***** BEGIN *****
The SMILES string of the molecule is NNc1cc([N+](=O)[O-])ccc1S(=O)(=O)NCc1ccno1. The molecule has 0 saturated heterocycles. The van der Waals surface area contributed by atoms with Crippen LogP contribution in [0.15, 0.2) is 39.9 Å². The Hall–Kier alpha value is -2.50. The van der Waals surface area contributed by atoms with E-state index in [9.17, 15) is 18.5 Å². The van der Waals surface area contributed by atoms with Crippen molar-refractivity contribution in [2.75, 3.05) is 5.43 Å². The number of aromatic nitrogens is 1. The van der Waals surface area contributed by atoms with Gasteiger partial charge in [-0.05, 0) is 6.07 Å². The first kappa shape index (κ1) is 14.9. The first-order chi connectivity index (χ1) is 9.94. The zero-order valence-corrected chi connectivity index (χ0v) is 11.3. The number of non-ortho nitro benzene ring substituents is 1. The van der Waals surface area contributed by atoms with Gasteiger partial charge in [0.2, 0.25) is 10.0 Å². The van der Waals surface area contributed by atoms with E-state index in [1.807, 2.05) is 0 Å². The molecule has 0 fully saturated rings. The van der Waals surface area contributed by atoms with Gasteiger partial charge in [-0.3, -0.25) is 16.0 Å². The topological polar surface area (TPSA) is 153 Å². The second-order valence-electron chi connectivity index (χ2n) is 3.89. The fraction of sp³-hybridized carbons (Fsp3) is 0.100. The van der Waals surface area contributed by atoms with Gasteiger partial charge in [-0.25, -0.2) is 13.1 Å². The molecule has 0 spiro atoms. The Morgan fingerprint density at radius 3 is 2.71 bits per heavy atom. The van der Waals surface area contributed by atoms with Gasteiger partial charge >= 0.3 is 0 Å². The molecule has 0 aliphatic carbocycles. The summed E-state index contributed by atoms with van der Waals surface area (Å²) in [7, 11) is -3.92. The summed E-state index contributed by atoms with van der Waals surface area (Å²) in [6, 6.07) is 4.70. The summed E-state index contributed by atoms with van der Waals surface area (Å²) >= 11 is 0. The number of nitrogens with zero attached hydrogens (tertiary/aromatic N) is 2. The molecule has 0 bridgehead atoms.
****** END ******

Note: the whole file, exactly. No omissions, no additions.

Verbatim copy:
The SMILES string of the molecule is NNc1cc([N+](=O)[O-])ccc1S(=O)(=O)NCc1ccno1. The molecule has 0 saturated heterocycles. The van der Waals surface area contributed by atoms with Crippen LogP contribution in [0.15, 0.2) is 39.9 Å². The Hall–Kier alpha value is -2.50. The van der Waals surface area contributed by atoms with E-state index in [9.17, 15) is 18.5 Å². The van der Waals surface area contributed by atoms with Crippen molar-refractivity contribution in [2.75, 3.05) is 5.43 Å². The number of aromatic nitrogens is 1. The van der Waals surface area contributed by atoms with Gasteiger partial charge in [-0.05, 0) is 6.07 Å². The first kappa shape index (κ1) is 14.9. The first-order chi connectivity index (χ1) is 9.94. The zero-order valence-corrected chi connectivity index (χ0v) is 11.3. The number of non-ortho nitro benzene ring substituents is 1. The van der Waals surface area contributed by atoms with Gasteiger partial charge in [0.2, 0.25) is 10.0 Å². The van der Waals surface area contributed by atoms with E-state index in [1.807, 2.05) is 0 Å². The molecule has 0 fully saturated rings. The van der Waals surface area contributed by atoms with Gasteiger partial charge in [-0.3, -0.25) is 16.0 Å². The topological polar surface area (TPSA) is 153 Å². The second-order valence-electron chi connectivity index (χ2n) is 3.89. The fraction of sp³-hybridized carbons (Fsp3) is 0.100. The van der Waals surface area contributed by atoms with Gasteiger partial charge in [-0.25, -0.2) is 13.1 Å². The molecule has 0 spiro atoms. The Morgan fingerprint density at radius 3 is 2.71 bits per heavy atom. The van der Waals surface area contributed by atoms with Gasteiger partial charge >= 0.3 is 0 Å². The molecule has 0 aliphatic carbocycles. The summed E-state index contributed by atoms with van der Waals surface area (Å²) in [7, 11) is -3.92. The summed E-state index contributed by atoms with van der Waals surface area (Å²) in [6, 6.07) is 4.70. The summed E-state index contributed by atoms with van der Waals surface area (Å²) >= 11 is 0. The number of nitrogens with zero attached hydrogens (tertiary/aromatic N) is 2. The molecule has 0 bridgehead atoms.